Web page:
If you could just say to a hiring manager “Hey, I’m so-and-so, I’m a rockstar Product Manager who can set vision and is great with roadmaps, give me a job”, to which they would (of course) reply “Awesome, I completely believe you, you start Monday”, that would be ideal.
However, that’s not how reality works.
In the resume stage of a job application, you must be your own source of proof. Your PM resume needs to be structured to “prove” that you have the required skill set to do the job, and you do that through precisely framing stories and accomplishments that accurately convey your job competencies to the reader.
The goals of your resume are to demonstrate sufficient experience to get that first interview and to give the interviewers easy stories to ask you about. When your resume is well-written, you’ll not only drastically increase the success rate of your job applications, you’ll also easily sail through the subsequent behavioral (fit) interview.
Let’s go through my favorite exercise to improve your resume.
This exercise makes sure your resume actually says what you want to say about yourself and helps anchor your accomplishments to make your experience believable. Note that this exercise assumes you already have a draft resume. The steps are:
- Reduce your resume down to core phrases
- Add and remove phrases to craft a well-rounded picture of yourself
- Expand those phrases into anecdotes to provide “proof”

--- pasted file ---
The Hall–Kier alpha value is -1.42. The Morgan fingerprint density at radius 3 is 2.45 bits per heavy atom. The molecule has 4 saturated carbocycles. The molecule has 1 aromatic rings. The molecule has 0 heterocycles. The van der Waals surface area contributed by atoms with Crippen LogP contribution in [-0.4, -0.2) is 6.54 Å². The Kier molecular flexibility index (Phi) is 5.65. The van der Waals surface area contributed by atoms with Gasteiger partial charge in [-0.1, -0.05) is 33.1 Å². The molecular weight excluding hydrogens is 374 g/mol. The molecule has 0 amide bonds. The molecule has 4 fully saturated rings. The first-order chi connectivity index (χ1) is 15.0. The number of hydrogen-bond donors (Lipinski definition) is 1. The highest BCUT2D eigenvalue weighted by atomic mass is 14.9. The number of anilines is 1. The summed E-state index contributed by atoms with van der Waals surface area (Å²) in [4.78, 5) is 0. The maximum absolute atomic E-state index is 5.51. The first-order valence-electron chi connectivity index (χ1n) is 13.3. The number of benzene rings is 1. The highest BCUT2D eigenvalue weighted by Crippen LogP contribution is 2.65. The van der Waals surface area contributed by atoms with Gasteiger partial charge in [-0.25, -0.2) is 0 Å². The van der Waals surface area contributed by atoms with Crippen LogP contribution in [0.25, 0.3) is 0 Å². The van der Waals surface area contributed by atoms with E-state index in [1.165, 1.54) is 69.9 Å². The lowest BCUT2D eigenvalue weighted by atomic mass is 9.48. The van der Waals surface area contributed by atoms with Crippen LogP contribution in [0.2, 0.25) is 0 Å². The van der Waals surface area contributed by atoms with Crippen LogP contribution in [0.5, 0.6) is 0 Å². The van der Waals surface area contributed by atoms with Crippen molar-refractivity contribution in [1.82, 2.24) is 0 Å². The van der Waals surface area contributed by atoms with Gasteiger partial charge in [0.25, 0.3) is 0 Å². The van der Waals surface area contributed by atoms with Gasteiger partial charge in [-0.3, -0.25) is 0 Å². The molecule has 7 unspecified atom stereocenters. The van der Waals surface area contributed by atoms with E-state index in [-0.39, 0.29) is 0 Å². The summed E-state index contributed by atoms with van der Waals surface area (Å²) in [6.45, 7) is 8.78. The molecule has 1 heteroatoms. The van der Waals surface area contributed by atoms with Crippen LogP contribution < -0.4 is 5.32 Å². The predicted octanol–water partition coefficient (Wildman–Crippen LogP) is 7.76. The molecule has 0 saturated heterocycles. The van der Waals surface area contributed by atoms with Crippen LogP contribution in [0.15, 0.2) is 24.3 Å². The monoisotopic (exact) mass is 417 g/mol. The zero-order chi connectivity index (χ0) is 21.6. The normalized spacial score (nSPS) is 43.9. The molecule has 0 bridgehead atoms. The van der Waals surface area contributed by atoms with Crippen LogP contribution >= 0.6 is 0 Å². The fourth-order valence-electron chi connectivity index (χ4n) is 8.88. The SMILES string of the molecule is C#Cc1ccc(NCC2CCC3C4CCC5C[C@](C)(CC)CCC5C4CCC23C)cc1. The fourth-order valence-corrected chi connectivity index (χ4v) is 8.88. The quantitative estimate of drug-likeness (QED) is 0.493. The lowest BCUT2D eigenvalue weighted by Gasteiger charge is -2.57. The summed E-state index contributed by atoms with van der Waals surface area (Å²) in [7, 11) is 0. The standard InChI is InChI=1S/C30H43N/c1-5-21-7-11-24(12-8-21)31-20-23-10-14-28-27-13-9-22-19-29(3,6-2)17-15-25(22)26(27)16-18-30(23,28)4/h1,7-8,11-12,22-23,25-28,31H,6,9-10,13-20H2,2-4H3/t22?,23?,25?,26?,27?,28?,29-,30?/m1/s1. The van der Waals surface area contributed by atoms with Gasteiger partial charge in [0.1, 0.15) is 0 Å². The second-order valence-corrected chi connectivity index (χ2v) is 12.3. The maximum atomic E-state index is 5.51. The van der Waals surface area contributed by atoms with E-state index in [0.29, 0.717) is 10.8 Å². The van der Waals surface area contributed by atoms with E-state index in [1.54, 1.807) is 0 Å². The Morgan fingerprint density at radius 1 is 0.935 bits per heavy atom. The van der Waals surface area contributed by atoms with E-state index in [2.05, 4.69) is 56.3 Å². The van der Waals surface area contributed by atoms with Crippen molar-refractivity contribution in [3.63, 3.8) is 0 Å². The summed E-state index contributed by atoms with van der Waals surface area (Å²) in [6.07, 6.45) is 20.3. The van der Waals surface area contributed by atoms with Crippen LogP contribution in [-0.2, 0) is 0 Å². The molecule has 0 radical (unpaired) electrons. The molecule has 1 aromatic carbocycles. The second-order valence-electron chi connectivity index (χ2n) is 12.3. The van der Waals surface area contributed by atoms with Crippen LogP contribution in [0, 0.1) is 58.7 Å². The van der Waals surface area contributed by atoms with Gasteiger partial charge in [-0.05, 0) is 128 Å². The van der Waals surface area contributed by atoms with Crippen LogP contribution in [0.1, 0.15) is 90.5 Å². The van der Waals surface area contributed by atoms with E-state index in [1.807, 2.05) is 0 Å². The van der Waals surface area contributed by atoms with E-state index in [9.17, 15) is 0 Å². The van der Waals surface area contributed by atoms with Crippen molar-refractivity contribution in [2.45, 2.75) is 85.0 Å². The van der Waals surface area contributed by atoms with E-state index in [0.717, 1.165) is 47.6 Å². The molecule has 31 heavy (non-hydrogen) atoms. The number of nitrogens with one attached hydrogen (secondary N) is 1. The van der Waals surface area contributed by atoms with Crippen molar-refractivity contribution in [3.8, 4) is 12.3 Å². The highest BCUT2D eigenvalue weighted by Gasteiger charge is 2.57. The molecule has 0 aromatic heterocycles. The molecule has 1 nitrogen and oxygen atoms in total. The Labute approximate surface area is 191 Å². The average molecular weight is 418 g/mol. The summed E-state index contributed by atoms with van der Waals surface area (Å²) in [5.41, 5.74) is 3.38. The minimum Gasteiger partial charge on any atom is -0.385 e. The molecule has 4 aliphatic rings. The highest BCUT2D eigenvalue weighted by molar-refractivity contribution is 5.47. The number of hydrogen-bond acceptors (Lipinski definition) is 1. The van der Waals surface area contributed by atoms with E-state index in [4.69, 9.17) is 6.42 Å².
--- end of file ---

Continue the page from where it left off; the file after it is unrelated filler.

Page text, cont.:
By doing this you’ll ensure you’re covering all the important points, not leaving anything important out, and not repeating yourself too much.
First, take every line on your resume and boil it down to a 2–5 word core phrase that reflects the essence of what you’re trying to convey about yourself (a resume line is a clause or statement that says something about you, and a bullet can have multiple lines).
For example, if one of your resume lines is “Presented the product roadmap to C-suite stakeholders and shared out top priorities to 500 people at the annual company all-hands”, then the core phrase is something like “Amazing, engaging executive communicator”. If a resume line says “Interviewed and prototype tested with 15 representative users to pivot the client towards a validated solution”, then the core phrase might be “Skilled in lean user research”.
You may find that some lines don’t boil down into a significant core phrase. If one of your resume lines is “Led a cross-functional team to design and develop the iPhone app”, then that really only says “I have mobile experience”, which is kind of insubstantial by itself. Consider either removing or going into more detail for these.
Second, with these core phrases, make sure that you’re saying everything you want to say about yourself and that you aren’t excessively repeating points. A PM must come across as well-rounded, so you should deduplicate points wherever possible and add in any potentially missing core phrases.
For duplicate points, only keep the instance where you can best defend having that character trait–you don’t want to be interviewed on an experience that you can only weakly remember. For inspiration on what might be missing from your holistic self-portrayal, reference the job descriptions you’re applying to or search around for lists of key product manager skills.
Make sure the most important things you want to convey are high-ish within the page or section. You can’t really take jobs out of chronological order, but you can arrange lines within a section just fine.